INTEREST RATE Definition

Bookmark and Share

INTEREST RATE is the rate of interest charged for the use of money, usually expressed as an annual rate. The rate is derived by dividing the amount of interest by the amount of principal borrowed. For example, if a bank charged $100 a year to borrow $1,000, the interest rate would be 10%. Interest rates are quoted on bills, notes, bonds, credit cards and many kinds of consumer and business loans. Rates in general tend to rise with inflation and in response to the Federal Reserve raising key short-term rates. A rise in interest rates has a negative effect on the stock market because investors can get more competitive returns from buying newly issued bonds instead of stocks. It also hurts the secondary market for bonds because rates look less attractive compared to newer issues.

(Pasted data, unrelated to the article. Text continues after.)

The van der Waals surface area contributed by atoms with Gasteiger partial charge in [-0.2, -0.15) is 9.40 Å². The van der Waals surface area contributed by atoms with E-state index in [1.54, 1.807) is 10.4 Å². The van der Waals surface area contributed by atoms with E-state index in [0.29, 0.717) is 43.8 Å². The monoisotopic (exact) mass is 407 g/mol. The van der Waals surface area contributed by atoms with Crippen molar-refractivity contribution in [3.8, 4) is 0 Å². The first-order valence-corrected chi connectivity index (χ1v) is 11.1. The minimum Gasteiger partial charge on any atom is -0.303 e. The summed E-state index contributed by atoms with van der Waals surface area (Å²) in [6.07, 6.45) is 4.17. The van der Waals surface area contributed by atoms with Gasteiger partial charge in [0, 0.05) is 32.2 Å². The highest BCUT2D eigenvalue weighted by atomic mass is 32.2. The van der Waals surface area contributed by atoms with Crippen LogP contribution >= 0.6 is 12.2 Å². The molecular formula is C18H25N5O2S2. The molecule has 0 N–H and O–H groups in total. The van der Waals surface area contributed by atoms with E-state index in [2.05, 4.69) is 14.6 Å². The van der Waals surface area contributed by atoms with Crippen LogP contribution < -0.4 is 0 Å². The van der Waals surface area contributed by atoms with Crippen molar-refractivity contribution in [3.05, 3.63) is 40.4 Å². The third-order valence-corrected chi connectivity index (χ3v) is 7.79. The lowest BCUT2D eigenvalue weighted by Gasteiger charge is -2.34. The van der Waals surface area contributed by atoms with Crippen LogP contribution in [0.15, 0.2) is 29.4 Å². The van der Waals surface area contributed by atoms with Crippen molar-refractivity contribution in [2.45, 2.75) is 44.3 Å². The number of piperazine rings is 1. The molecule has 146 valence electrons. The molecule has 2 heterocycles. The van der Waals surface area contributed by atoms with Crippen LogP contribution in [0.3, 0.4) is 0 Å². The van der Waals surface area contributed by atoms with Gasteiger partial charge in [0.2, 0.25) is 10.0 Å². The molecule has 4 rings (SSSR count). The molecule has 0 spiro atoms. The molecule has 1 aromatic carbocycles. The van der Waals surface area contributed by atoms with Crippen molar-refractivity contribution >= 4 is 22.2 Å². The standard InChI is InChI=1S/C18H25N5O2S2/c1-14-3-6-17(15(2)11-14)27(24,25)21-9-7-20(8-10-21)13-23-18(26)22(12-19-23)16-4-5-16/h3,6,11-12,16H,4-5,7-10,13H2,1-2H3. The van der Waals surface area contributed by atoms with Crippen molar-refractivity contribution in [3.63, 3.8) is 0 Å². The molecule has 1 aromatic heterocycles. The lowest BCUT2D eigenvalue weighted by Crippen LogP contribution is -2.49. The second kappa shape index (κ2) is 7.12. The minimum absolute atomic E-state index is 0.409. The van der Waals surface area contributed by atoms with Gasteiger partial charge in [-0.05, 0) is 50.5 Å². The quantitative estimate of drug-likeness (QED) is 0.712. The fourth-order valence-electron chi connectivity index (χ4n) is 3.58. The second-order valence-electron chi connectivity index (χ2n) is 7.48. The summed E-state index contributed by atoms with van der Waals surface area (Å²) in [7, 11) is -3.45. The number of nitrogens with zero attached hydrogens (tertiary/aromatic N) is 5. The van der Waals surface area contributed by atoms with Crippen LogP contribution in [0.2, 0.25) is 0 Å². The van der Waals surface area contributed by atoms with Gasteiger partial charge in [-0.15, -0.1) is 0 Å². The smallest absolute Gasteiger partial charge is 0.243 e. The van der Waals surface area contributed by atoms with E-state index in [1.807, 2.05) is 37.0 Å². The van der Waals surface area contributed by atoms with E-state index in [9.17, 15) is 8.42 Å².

Learn new Accounting Terms

UNIFORM COMMERCIAL CODE (UCC) is a collection of modernized, codified, and standardized laws that apply to all commercial transactions with the exception of real property. Developed under the direction of the National Conference of Commissioners on Uniform State Laws, the American Law Institute, and the American Bar Association (ABA), it first became U.S. law in 1972. Since that time, it has undergone a process of constant revision.

MARGIN OF SAFETY, in accounting, is how much output or sales level can fall before a business starts making a loss. In investing, it is the difference between the intrinsic value of a stock, i.e. value based on stock valuation and what the company is actually worth and the price that the market sets on a stock, i.e. a stock price is a matter of the market participants opinions.

Suggest a Term

Enter Search Term

Enter a term, then click the entry you would like to view.